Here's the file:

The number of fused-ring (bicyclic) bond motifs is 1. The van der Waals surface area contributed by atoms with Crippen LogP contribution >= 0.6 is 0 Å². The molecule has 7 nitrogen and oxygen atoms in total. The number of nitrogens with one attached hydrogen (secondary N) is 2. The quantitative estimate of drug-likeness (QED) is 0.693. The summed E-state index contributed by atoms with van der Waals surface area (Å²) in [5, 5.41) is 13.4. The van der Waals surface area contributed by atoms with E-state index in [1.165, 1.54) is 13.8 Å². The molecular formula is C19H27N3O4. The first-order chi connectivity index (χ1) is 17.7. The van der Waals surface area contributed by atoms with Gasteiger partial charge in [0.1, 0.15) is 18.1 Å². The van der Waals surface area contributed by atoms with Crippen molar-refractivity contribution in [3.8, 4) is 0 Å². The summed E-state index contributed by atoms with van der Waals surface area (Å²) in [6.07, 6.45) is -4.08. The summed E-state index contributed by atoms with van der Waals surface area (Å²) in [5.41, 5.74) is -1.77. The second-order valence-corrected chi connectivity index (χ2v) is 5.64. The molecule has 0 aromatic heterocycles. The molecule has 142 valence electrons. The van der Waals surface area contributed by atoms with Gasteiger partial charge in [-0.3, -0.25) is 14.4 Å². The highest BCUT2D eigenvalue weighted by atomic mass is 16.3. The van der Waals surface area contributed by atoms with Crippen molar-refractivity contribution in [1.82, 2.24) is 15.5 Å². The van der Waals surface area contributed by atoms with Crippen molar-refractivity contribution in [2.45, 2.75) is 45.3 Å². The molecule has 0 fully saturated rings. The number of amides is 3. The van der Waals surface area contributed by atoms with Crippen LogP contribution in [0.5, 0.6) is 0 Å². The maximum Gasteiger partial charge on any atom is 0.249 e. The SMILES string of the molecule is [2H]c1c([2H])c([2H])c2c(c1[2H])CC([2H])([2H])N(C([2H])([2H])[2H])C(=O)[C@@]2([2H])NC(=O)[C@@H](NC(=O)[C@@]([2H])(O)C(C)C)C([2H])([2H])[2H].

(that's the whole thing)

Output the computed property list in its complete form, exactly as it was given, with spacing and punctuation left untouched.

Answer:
The number of fused-ring (bicyclic) bond motifs is 1. The van der Waals surface area contributed by atoms with Crippen LogP contribution >= 0.6 is 0 Å². The molecule has 7 nitrogen and oxygen atoms in total. The number of nitrogens with one attached hydrogen (secondary N) is 2. The quantitative estimate of drug-likeness (QED) is 0.693. The summed E-state index contributed by atoms with van der Waals surface area (Å²) in [5, 5.41) is 13.4. The van der Waals surface area contributed by atoms with E-state index in [1.165, 1.54) is 13.8 Å². The molecular formula is C19H27N3O4. The first-order chi connectivity index (χ1) is 17.7. The van der Waals surface area contributed by atoms with Gasteiger partial charge in [0.1, 0.15) is 18.1 Å². The van der Waals surface area contributed by atoms with Crippen molar-refractivity contribution in [3.8, 4) is 0 Å². The summed E-state index contributed by atoms with van der Waals surface area (Å²) in [6.07, 6.45) is -4.08. The summed E-state index contributed by atoms with van der Waals surface area (Å²) in [5.41, 5.74) is -1.77. The second-order valence-corrected chi connectivity index (χ2v) is 5.64. The molecule has 0 aromatic heterocycles. The molecule has 142 valence electrons. The van der Waals surface area contributed by atoms with Gasteiger partial charge in [-0.3, -0.25) is 14.4 Å². The highest BCUT2D eigenvalue weighted by atomic mass is 16.3. The van der Waals surface area contributed by atoms with Crippen molar-refractivity contribution in [1.82, 2.24) is 15.5 Å². The van der Waals surface area contributed by atoms with Crippen molar-refractivity contribution in [2.45, 2.75) is 45.3 Å². The molecule has 0 fully saturated rings. The number of amides is 3. The van der Waals surface area contributed by atoms with Crippen LogP contribution in [0.5, 0.6) is 0 Å². The maximum Gasteiger partial charge on any atom is 0.249 e. The SMILES string of the molecule is [2H]c1c([2H])c([2H])c2c(c1[2H])CC([2H])([2H])N(C([2H])([2H])[2H])C(=O)[C@@]2([2H])NC(=O)[C@@H](NC(=O)[C@@]([2H])(O)C(C)C)C([2H])([2H])[2H].